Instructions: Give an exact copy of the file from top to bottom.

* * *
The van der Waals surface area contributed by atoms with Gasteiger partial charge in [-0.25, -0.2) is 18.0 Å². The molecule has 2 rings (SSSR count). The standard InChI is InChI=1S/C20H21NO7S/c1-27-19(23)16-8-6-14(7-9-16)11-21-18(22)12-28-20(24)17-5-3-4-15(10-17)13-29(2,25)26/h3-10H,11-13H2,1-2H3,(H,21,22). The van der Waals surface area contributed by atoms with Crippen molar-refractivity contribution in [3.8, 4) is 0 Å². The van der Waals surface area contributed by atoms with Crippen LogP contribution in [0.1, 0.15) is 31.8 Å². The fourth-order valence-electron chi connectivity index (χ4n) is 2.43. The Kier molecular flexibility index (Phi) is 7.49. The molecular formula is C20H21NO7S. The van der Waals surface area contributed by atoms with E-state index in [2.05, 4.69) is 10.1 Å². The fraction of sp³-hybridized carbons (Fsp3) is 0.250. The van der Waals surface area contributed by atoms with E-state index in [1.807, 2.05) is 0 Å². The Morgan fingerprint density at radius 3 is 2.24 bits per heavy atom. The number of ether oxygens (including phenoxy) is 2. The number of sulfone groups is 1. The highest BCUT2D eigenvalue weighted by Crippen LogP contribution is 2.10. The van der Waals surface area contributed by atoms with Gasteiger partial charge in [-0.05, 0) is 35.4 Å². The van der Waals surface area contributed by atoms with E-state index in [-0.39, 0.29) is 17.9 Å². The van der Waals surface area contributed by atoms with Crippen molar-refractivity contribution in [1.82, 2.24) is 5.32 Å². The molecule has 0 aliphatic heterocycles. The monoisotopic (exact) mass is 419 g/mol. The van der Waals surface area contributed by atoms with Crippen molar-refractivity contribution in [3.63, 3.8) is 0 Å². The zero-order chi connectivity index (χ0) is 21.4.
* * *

The van der Waals surface area contributed by atoms with Gasteiger partial charge in [-0.25, -0.2) is 18.0 Å². The molecule has 2 rings (SSSR count). The standard InChI is InChI=1S/C20H21NO7S/c1-27-19(23)16-8-6-14(7-9-16)11-21-18(22)12-28-20(24)17-5-3-4-15(10-17)13-29(2,25)26/h3-10H,11-13H2,1-2H3,(H,21,22). The van der Waals surface area contributed by atoms with Crippen molar-refractivity contribution in [3.8, 4) is 0 Å². The van der Waals surface area contributed by atoms with Crippen LogP contribution in [0.1, 0.15) is 31.8 Å². The fourth-order valence-electron chi connectivity index (χ4n) is 2.43. The Kier molecular flexibility index (Phi) is 7.49. The molecular formula is C20H21NO7S. The van der Waals surface area contributed by atoms with E-state index in [2.05, 4.69) is 10.1 Å². The fraction of sp³-hybridized carbons (Fsp3) is 0.250. The van der Waals surface area contributed by atoms with E-state index in [1.807, 2.05) is 0 Å². The Morgan fingerprint density at radius 3 is 2.24 bits per heavy atom. The number of ether oxygens (including phenoxy) is 2. The number of sulfone groups is 1. The highest BCUT2D eigenvalue weighted by Crippen LogP contribution is 2.10. The van der Waals surface area contributed by atoms with Gasteiger partial charge in [-0.05, 0) is 35.4 Å². The van der Waals surface area contributed by atoms with E-state index in [-0.39, 0.29) is 17.9 Å². The van der Waals surface area contributed by atoms with Crippen molar-refractivity contribution in [1.82, 2.24) is 5.32 Å². The molecule has 0 aliphatic heterocycles. The monoisotopic (exact) mass is 419 g/mol. The van der Waals surface area contributed by atoms with Crippen molar-refractivity contribution in [3.63, 3.8) is 0 Å². The zero-order chi connectivity index (χ0) is 21.4.